FIG. 31 illustrates a user interface 3100 and operations for providing medical information in accordance with the present disclosure. FIG. 31 illustrates information pertaining to presentation of a coverage report. Information may include, for example, amounts covered by insurance, and amounts covered based on a generated coupon.

FIG. 32 illustrates a user interface 3200 and operations for providing medical information in accordance with the present disclosure. FIG. 32 illustrates information pertaining to user profile maintenance for finding a user.

FIG. 33 illustrates a user interface 3300 and operations for providing medical information in accordance with the present disclosure. FIG. 33 illustrates information pertaining to user profile maintenance for selecting a user.

FIG. 34 illustrates a user interface 3400 and operations for providing medical information in accordance with the present disclosure. FIG. 34 illustrates information pertaining to user maintenance for an administrator.

FIG. 35 illustrates a user interface 3500 and operations for providing medical information in accordance with the present disclosure. FIG. 35 illustrates information pertaining to presentation of programs. Information may include, for example, a program listing that displays programs including a summary of the program set-up data such as program name, program category, start date, end date, program code brand name of program drug, NDC of program drug, and program status.

FIG. 36 illustrates a user interface 3600 and operations for providing medical information in accordance with the present disclosure. FIG. 36 illustrates information pertaining to generation of practice access codes. A practice access code (PAC) may be a unique value used during the registration process of a practice. In one embodiment, a PAC may be a unique, one-time use, 6-character, alphanumeric code.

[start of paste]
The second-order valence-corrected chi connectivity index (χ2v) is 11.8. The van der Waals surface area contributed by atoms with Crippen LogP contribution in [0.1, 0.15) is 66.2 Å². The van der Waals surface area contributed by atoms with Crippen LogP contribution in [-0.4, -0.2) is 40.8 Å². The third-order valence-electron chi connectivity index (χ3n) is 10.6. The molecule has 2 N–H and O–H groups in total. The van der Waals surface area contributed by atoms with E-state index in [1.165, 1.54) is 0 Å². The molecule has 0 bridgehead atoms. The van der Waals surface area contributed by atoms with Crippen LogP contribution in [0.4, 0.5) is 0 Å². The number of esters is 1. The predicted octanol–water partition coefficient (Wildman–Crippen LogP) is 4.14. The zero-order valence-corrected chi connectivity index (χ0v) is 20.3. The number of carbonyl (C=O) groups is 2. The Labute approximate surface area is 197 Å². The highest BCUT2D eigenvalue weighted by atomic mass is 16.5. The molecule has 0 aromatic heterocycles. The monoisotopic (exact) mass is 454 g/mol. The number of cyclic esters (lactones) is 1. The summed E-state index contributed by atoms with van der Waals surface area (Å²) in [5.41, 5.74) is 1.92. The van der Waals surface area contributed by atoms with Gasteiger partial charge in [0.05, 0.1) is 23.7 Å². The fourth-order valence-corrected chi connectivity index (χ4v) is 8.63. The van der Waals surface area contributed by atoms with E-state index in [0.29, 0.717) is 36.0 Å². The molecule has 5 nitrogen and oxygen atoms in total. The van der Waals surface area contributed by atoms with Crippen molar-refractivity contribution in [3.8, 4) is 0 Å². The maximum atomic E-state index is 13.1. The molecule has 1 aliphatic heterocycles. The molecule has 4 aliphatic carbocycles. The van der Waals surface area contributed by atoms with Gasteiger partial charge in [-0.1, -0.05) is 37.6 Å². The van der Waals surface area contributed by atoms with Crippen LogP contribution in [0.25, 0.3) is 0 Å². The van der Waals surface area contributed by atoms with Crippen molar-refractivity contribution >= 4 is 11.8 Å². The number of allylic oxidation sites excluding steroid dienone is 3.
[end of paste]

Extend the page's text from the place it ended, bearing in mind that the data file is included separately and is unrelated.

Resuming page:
FIG. 37 illustrates a user interface 3700 and operations for providing medical information in accordance with the present disclosure. FIG. 37 illustrates information pertaining to coverage comparison reports. In one embodiment, the patient coverage report may include, along with the summary data used to create the report, program name, patient name, date report was created, the pharmacy used for adjudication requests, and drug pricing and coverage data in a tabular format listing the drugs along the vertical axis and the pricing/coverage data along the horizontal axis. The information may also include the out-of-pocket cost to the patient, name of the drug along with strength, cost of the drug (NCPDP patient pay amount), amount covered by insurance (NCPDP ingredient cost paid+dispensing fee paid+flat sales tax amount paid+percentage sales tax amount paid+incentive amount paid+other amount paid), other coverage (NCPDP other payer amount recognized+amount of coinsurance), program coverage (amount of program buy down or coupon), and amount to be paid: cost of drug minus (amount covered+other coverage+program coverage). In some embodiments, an email or other notification may be sent to associated practice, with a link to the site, indicating that a patient ran the report.